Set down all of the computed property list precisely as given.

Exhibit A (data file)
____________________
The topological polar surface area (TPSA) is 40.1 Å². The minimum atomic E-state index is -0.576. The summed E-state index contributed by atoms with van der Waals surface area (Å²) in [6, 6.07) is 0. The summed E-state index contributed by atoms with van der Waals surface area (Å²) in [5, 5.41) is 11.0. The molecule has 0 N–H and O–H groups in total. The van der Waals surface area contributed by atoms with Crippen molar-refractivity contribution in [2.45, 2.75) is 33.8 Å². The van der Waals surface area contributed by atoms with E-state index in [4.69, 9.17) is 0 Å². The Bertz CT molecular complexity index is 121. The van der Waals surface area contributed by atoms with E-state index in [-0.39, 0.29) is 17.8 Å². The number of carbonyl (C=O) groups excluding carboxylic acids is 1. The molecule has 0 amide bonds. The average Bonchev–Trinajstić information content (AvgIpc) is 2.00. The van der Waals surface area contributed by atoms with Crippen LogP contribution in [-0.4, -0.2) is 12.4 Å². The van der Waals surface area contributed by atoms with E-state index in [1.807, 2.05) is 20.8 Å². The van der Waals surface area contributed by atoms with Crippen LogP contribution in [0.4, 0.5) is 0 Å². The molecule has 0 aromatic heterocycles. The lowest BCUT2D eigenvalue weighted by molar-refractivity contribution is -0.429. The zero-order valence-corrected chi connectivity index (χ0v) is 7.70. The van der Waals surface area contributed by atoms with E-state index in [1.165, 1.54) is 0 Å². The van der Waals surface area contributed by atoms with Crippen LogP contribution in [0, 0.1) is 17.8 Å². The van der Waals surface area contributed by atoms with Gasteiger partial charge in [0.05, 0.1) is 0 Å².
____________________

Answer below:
The topological polar surface area (TPSA) is 40.1 Å². The minimum atomic E-state index is -0.576. The summed E-state index contributed by atoms with van der Waals surface area (Å²) in [6, 6.07) is 0. The summed E-state index contributed by atoms with van der Waals surface area (Å²) in [5, 5.41) is 11.0. The molecule has 0 N–H and O–H groups in total. The van der Waals surface area contributed by atoms with Crippen molar-refractivity contribution in [2.45, 2.75) is 33.8 Å². The van der Waals surface area contributed by atoms with E-state index in [4.69, 9.17) is 0 Å². The Bertz CT molecular complexity index is 121. The van der Waals surface area contributed by atoms with E-state index in [-0.39, 0.29) is 17.8 Å². The number of carbonyl (C=O) groups excluding carboxylic acids is 1. The molecule has 0 amide bonds. The average Bonchev–Trinajstić information content (AvgIpc) is 2.00. The van der Waals surface area contributed by atoms with Crippen LogP contribution in [-0.4, -0.2) is 12.4 Å². The van der Waals surface area contributed by atoms with E-state index in [1.807, 2.05) is 20.8 Å². The van der Waals surface area contributed by atoms with Crippen LogP contribution in [0.4, 0.5) is 0 Å². The molecule has 0 aromatic heterocycles. The lowest BCUT2D eigenvalue weighted by molar-refractivity contribution is -0.429. The zero-order valence-corrected chi connectivity index (χ0v) is 7.70. The van der Waals surface area contributed by atoms with E-state index in [1.165, 1.54) is 0 Å². The van der Waals surface area contributed by atoms with Crippen LogP contribution in [0, 0.1) is 17.8 Å². The van der Waals surface area contributed by atoms with Gasteiger partial charge in [0.05, 0.1) is 0 Å².